Monday, October 25, 2010

The Benefits are Marginal and the Costs are Just Annoying

Every quarter or so I get struck by the inspiration to incorporate the city bus into my transportation planning.  Yay environment, yay the ease and convenience of letting someone else drive for me, and all that.

Every time I do this, I am hopeful of having something remotely resembling the quick, easy, and novel experiences with public transportation that I have had in other places.  I was once pleasantly rewarded when returning after a previous long absence to find that they had finally started announcing when the bus would be approaching the next stop, as well as what the next stop would actually be--since this doesn't coincide with what the maps indicate as often as one would expect.  

Other than that, however, these three things always happen:

1) The bus is at least fifteen minutes late, except for that one time when it was twenty minutes early

2)I get hit on

3)The bus driver is unpleasant to me

(note: number 3) occurs in direct proportion to number 1), but so does passenger irritation, so we're just a whole busload of irritable people)

Couple this with one-hour frequency and a late bus resulting in missed connections at the transit center, and the fact that even without the extra time factored in it still costs me more to ride it than it would to drive, and the obvious question is why the heck would I rationally chose to do this?

Because the commute to my new work is 99% bike-able (flat and bike lanes the whole way, even!), except for that 1% that's on a steep, curvy, narrow road in between two very sharp banks in a location where the speed limit doesn't seem to concern anyone much.  That is incredibly frustrating, because this is about 90% Windowless Basement Office Job and if I can't bike to work then I worry I'm never going to get any outdoor exercise again.  So I was hoping the bus, with its handy snap-em-on bike rack in the front that the city planners keep raving about, could take me across that 1%.  And it can and I care, you know, and really, what's the point in whining about my little annoyances when some folks don't even have a car they have the luxury of trying to leave at home for the sake of air quality, exercise and frugality?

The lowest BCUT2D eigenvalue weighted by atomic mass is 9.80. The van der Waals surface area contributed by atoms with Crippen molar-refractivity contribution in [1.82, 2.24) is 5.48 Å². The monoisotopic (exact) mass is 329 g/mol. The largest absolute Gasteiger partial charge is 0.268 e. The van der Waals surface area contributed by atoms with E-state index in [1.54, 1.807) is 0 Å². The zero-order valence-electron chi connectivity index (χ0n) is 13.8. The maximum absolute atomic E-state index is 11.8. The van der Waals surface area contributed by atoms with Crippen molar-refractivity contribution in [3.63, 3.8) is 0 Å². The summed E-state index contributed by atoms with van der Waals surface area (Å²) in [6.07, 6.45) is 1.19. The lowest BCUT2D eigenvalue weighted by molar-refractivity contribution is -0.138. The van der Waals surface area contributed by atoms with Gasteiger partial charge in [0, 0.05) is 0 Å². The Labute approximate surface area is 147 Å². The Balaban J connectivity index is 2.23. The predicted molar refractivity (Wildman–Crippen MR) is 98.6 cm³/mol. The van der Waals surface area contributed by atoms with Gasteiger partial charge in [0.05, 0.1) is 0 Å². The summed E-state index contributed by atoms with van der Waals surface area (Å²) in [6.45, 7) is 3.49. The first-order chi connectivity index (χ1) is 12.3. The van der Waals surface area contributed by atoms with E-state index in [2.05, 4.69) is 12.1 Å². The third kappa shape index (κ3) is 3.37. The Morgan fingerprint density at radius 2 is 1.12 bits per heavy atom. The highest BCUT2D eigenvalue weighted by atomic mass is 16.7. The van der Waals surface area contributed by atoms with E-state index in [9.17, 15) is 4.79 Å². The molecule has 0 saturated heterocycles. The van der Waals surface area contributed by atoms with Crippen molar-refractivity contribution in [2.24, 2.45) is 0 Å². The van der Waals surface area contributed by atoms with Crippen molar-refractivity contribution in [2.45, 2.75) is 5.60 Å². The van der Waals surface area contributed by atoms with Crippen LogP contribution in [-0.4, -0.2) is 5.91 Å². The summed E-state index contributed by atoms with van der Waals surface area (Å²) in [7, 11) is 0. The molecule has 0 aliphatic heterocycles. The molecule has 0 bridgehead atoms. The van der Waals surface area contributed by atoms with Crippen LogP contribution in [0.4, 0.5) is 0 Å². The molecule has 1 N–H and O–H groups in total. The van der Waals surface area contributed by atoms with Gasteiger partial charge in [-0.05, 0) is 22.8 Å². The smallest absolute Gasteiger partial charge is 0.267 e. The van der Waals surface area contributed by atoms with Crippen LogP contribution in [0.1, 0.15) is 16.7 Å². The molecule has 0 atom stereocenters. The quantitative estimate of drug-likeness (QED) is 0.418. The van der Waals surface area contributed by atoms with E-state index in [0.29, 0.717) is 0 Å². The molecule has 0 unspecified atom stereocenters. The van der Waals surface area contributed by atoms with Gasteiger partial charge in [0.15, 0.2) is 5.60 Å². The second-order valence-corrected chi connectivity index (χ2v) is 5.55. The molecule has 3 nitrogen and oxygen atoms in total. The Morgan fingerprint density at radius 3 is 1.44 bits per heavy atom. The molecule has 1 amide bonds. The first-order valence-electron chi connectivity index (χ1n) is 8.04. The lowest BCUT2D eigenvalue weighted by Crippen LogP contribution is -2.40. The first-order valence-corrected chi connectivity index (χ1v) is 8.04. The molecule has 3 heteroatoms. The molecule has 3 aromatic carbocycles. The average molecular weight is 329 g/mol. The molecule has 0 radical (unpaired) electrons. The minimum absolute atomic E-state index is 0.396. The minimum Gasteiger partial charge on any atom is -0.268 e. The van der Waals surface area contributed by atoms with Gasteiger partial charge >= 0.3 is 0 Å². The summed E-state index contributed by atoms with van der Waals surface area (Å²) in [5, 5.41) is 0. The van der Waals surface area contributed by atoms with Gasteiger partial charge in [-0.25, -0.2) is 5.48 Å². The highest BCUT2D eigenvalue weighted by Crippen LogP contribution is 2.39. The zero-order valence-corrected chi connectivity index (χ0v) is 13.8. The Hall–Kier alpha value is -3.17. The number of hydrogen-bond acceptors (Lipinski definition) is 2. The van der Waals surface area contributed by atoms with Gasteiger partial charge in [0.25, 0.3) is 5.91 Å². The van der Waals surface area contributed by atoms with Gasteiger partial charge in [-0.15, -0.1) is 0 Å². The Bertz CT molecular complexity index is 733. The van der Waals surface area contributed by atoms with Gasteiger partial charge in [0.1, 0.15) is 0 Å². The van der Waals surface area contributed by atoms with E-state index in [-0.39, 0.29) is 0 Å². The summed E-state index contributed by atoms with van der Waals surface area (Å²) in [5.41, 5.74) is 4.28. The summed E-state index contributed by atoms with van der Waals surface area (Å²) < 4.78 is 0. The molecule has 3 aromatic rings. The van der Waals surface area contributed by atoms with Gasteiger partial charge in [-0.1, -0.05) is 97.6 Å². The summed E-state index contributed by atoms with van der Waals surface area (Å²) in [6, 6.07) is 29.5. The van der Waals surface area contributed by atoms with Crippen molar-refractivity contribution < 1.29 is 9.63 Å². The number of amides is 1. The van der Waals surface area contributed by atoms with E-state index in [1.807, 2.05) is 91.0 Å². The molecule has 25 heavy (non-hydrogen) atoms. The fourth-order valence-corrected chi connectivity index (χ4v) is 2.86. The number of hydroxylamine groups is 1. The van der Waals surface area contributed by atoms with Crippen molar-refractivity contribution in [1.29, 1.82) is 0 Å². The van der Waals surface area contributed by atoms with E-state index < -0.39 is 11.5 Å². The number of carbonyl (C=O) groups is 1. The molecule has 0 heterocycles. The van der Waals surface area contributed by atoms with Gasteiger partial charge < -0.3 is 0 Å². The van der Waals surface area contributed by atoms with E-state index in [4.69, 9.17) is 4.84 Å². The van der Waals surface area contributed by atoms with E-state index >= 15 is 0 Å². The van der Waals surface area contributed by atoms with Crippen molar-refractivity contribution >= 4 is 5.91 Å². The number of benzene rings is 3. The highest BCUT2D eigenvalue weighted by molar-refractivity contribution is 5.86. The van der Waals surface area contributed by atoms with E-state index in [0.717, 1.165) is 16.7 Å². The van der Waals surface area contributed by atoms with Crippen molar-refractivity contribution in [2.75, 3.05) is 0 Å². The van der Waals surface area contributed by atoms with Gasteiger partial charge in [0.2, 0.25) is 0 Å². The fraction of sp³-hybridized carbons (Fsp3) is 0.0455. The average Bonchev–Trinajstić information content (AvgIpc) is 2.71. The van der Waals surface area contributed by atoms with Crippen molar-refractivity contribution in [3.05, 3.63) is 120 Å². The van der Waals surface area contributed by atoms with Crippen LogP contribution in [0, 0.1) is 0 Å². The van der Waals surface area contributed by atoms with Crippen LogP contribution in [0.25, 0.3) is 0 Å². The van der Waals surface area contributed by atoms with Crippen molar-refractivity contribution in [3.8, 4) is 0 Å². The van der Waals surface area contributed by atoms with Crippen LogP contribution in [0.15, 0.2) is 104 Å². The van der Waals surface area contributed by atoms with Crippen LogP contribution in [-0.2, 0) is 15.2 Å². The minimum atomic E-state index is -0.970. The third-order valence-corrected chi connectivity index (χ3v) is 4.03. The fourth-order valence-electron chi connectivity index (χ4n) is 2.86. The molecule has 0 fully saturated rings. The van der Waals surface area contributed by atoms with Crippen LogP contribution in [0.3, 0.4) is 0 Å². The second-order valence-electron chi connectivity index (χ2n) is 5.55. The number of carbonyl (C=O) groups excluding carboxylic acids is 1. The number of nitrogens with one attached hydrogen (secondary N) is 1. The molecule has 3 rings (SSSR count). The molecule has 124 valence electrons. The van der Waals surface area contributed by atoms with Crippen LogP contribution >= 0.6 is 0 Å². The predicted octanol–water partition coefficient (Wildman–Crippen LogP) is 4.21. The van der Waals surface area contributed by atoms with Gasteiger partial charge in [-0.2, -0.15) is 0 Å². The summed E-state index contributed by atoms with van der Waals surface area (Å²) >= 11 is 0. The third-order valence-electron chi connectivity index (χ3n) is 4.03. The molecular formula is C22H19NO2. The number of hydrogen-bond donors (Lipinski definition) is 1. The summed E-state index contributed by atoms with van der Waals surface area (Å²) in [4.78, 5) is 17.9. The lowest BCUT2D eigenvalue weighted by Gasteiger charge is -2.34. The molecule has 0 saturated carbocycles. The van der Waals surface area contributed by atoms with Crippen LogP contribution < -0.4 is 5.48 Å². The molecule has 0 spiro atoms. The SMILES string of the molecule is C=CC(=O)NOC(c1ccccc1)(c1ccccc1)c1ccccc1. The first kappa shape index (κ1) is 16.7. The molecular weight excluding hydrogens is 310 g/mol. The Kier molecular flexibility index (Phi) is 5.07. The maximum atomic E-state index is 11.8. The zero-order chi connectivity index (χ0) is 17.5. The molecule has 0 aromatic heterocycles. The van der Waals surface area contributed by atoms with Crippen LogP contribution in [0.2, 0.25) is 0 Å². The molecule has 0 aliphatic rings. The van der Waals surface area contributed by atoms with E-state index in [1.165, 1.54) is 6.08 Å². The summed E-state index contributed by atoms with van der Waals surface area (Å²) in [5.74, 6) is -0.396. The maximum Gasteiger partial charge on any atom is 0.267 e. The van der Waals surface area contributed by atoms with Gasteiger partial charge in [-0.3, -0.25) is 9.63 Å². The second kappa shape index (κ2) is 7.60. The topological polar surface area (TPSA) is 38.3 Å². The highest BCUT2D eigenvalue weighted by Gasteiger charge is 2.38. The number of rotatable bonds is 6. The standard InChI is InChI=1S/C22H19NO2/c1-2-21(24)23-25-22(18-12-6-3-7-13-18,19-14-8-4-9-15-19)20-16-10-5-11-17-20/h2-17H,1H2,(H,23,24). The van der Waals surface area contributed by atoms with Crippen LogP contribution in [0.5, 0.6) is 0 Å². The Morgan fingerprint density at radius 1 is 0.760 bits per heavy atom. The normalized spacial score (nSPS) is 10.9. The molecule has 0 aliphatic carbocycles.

Those three factors still make me not want to do it though--and so I know I won't.  I'll start braving The Narrows instead.

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